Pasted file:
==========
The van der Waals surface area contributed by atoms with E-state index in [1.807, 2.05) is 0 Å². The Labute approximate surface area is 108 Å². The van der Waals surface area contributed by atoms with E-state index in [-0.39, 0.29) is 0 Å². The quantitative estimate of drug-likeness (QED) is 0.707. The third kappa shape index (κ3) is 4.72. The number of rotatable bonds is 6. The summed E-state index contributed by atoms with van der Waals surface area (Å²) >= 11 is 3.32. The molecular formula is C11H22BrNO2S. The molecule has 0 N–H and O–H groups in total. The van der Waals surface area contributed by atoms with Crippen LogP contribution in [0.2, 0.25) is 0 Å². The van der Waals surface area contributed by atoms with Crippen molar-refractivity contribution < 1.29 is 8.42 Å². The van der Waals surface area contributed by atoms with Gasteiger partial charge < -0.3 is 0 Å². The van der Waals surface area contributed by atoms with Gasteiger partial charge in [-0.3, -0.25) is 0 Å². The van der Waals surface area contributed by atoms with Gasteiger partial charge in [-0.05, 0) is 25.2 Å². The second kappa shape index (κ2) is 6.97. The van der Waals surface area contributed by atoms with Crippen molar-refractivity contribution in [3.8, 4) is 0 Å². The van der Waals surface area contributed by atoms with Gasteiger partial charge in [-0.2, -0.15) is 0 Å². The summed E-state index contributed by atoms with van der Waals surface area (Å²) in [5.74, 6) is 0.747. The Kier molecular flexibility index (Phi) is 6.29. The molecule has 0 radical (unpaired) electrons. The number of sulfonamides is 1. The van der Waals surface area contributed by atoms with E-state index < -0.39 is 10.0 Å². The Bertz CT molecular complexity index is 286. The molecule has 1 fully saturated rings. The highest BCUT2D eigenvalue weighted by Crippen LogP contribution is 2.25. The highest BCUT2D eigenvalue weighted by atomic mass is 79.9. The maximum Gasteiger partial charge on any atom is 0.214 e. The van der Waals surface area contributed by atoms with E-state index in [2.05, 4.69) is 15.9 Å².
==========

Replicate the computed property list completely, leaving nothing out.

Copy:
The van der Waals surface area contributed by atoms with E-state index in [1.807, 2.05) is 0 Å². The Labute approximate surface area is 108 Å². The van der Waals surface area contributed by atoms with E-state index in [-0.39, 0.29) is 0 Å². The quantitative estimate of drug-likeness (QED) is 0.707. The third kappa shape index (κ3) is 4.72. The number of rotatable bonds is 6. The summed E-state index contributed by atoms with van der Waals surface area (Å²) >= 11 is 3.32. The molecular formula is C11H22BrNO2S. The molecule has 0 N–H and O–H groups in total. The van der Waals surface area contributed by atoms with Crippen LogP contribution in [0.2, 0.25) is 0 Å². The van der Waals surface area contributed by atoms with Crippen molar-refractivity contribution < 1.29 is 8.42 Å². The van der Waals surface area contributed by atoms with Gasteiger partial charge < -0.3 is 0 Å². The van der Waals surface area contributed by atoms with Gasteiger partial charge in [-0.3, -0.25) is 0 Å². The van der Waals surface area contributed by atoms with Gasteiger partial charge in [-0.05, 0) is 25.2 Å². The second kappa shape index (κ2) is 6.97. The van der Waals surface area contributed by atoms with Crippen molar-refractivity contribution in [3.8, 4) is 0 Å². The van der Waals surface area contributed by atoms with Gasteiger partial charge in [-0.2, -0.15) is 0 Å². The summed E-state index contributed by atoms with van der Waals surface area (Å²) in [5.74, 6) is 0.747. The Kier molecular flexibility index (Phi) is 6.29. The molecule has 0 radical (unpaired) electrons. The number of sulfonamides is 1. The van der Waals surface area contributed by atoms with E-state index < -0.39 is 10.0 Å². The Bertz CT molecular complexity index is 286. The molecule has 1 fully saturated rings. The highest BCUT2D eigenvalue weighted by Crippen LogP contribution is 2.25. The highest BCUT2D eigenvalue weighted by atomic mass is 79.9. The maximum Gasteiger partial charge on any atom is 0.214 e. The van der Waals surface area contributed by atoms with E-state index in [2.05, 4.69) is 15.9 Å².